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    Posted On:
    8/27/2005 9:23pm

    supporting member
     Style: In Transition

    --
    Hell yeah! Hell no!
    It's alright to train if you feel sore, but go light (don't be afraid to take a break during class) If you feel REALLY sore (like, you can't move without a lot of pain), then take a days rest. Or more if you need to. Later, when you get used to it, you can fight through the pain. But when your body is first getting adapted to new activities, it's better to rest.

    PL
  7. arion976 is offline

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    Posted On:
    8/28/2005 12:10pm


     Style: Shaolin-do

    --
    Hell yeah! Hell no!
    aikidodeadlines, yeah I was looking for you but didn't know who you were. Anyway if you get a chance this upcoming thursday point yourself out so I can say hi, unfortunatly i won't be there this weekend or next due to previous engagements so my three day a week thing wont start for about two weeks. What tournaments do you guys participate in? are they strictly grappling/submission or are they MMA style? How long have you been doing BJJ? Aikido? do you know Matt Boone in Aikido? holla back.
  8. arion976 is offline

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    Posted On:
    8/28/2005 12:12pm


     Style: Shaolin-do

    --
    Hell yeah! Hell no!
    Thanks for all the advice and encourgement from everybody on this forum and I hope to post more about my experiences there, hopefully one day I will get up to tournament condition.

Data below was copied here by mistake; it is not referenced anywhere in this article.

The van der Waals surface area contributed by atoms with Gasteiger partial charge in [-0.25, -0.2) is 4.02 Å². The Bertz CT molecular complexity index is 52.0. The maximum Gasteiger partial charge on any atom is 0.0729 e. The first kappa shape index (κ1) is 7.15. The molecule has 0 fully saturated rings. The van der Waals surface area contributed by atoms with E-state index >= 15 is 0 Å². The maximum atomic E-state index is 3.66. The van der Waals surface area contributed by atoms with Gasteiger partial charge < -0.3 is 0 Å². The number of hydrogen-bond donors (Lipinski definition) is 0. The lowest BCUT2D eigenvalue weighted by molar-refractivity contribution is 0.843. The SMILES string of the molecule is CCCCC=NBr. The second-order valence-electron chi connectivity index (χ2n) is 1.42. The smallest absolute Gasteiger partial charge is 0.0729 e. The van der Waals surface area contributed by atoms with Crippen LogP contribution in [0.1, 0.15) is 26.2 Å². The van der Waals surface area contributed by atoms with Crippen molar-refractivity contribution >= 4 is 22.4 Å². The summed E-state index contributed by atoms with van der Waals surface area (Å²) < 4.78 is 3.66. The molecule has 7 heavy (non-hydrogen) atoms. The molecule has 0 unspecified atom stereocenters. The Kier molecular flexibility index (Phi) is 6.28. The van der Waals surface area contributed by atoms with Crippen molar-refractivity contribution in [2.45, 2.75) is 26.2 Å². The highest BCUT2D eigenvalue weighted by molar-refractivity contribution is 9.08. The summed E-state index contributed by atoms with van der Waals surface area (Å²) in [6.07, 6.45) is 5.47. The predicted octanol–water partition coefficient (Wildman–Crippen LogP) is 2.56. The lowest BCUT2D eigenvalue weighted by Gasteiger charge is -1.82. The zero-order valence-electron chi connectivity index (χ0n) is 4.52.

9. fanatical is offline
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    Hi, guys

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    Posted On:
    8/28/2005 12:47pm

    supporting member
     Style: BJJ

    --
    Hell yeah! Hell no!
    Quote Originally Posted by JFS USA
    If you don't any value in the information then don't read it.


    If he's experiencing pain not indicative of serious injury then he's in the body hardening phase and needs to push through the pain.

    If he's in heavy pain then the only peeps qualified to determine whether it's pain from serious injury or merely pain from exertional activity outside his "normal" range of activity are Physicians and those in Sports Medicine. John
    I really thought you were a huge cockmaster. But this is true. MA training and indeed any type of training will help people know their body a little better. Among other things what type of pain is serious, and what is just simple muscle pain from unacustomed to the type of training.

    As for the "bandwagon" you should just try to chill a little. If you're gonna jump every person you disagree with, you're in for a hell of a job. And disappointment at that.
    More human than human is our motto.
  10. JFS USA is offline

    Converter of Virgins

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    Posted On:
    8/28/2005 2:01pm

    Bullshido Newbie
     Style: H'ung Ga & SPM

    --
    Hell yeah! Hell no!
    Quote Originally Posted by NSLightsOut
    Your specificity stuff was really a no-brainer for anyone involved in fitness cross-training. You want to become a great swimmer: swim. A great runner: run. A great BJJer: roll, and so on and so forth. Good info for a newbie.
    He is a newbie ... your point?

    However, I disagree with you on these points

    Firstly, BJJ conditioning is something that takes a little while to obtain, usually a month or two.
    And I stated 30 - 45 days ... your point?

    The first few days after training are generally quite painful until the conditioning is obtained, especially when you end up in some of the more awkward positions, ...